« Guardian Angel | Main | Episode 6 »

A Shout From The Attic: Shopping At The Co-Op

...From somewhere behind the shop proper came wonderful aromas as currants, raisins, sultanas, and sides of bacon, smoked and green, each contained in huge, moist jute sacks competed with sticky dark brown sugar from Demarera to fill the shop with the heady scent of good old times and the riches of the British Empire...

Ronnie Bray recalls Co-op shopping during the war years.

For more of Ronnie's reminiscences please visit A Shout From The Attic in the menu on this page.

The other regular trip, after Ma stopped walking me to school, leaving me in the care of my sister René and later to blind chance, was to the Greenhead Road branch of the Huddersfield Co-operative Society’s grocery store. We called it the Co-op with two syllables, although some called it the Cworp with only one syllable. The branch manager, Mr Pearson, was a tall thin man with a kindly manner, thin metal spectacles, but no hair to speak of. We filled our basket with bread, cocoa, butter, sugar, eggs, bacon, wartime-scarce tins of corned beef from Argentina, and other things, but little to interest a sweet-hungry lad, then had it ‘booked’ to our weekly credit account. Biscuits came loose in glass-topped boxes on a wooden rack holding a dozen of the best varieties. My favourites were hard tangy ginger biscuits, and I love them yet.

From somewhere behind the shop proper came wonderful aromas as currants, raisins, sultanas, and sides of bacon, smoked and green, each contained in huge, moist jute sacks competed with sticky dark brown sugar from Demarera to fill the shop with the heady scent of good old times and the riches of the British Empire. Sugars were weighed out on the huge brass balance and poured into deftly and rapidly made cones of stiff blue paper, their tops magically fastened without adhesive so as not to spill, but, once opened, they could never be reclosed as the highly skilled but lowly paid shop assistants had done.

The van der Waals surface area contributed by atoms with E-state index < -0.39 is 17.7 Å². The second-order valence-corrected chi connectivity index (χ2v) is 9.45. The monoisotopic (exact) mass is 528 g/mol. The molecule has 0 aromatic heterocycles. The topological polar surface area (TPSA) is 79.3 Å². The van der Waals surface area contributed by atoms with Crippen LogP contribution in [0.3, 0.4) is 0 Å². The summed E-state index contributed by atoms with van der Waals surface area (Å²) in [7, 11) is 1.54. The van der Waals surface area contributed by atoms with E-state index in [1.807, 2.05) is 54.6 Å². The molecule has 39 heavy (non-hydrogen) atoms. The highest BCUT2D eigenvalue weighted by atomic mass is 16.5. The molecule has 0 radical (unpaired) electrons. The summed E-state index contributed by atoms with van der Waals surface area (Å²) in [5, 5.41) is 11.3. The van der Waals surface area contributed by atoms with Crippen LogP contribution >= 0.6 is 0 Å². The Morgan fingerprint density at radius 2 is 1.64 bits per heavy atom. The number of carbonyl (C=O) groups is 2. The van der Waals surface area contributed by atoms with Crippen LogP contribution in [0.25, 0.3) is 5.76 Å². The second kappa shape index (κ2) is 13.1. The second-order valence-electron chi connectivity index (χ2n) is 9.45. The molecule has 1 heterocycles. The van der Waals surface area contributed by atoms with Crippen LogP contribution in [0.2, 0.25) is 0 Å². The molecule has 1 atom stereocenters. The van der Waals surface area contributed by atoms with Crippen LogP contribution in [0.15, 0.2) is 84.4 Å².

Past ten years of age, and navigation became my own affair. From that point, finding my way about was something that, like Topsy, just grewed, as I tried one street after another and found that they led from thoroughfare to thoroughfare, through back streets, well inhabited little yards, down ginnels, up snickets, and across worn old footpaths across undisputed empty plots that were dotted around to host the annual invasion of the Rose Bay Willow Herb. These places formed an intricate web of tracks. Useful only to slow moving aimless wanderers and the more rapid and purposeful pace of those seeking to avoiding arrest.

Categories

Creative Commons License
This website is licensed under a Creative Commons License.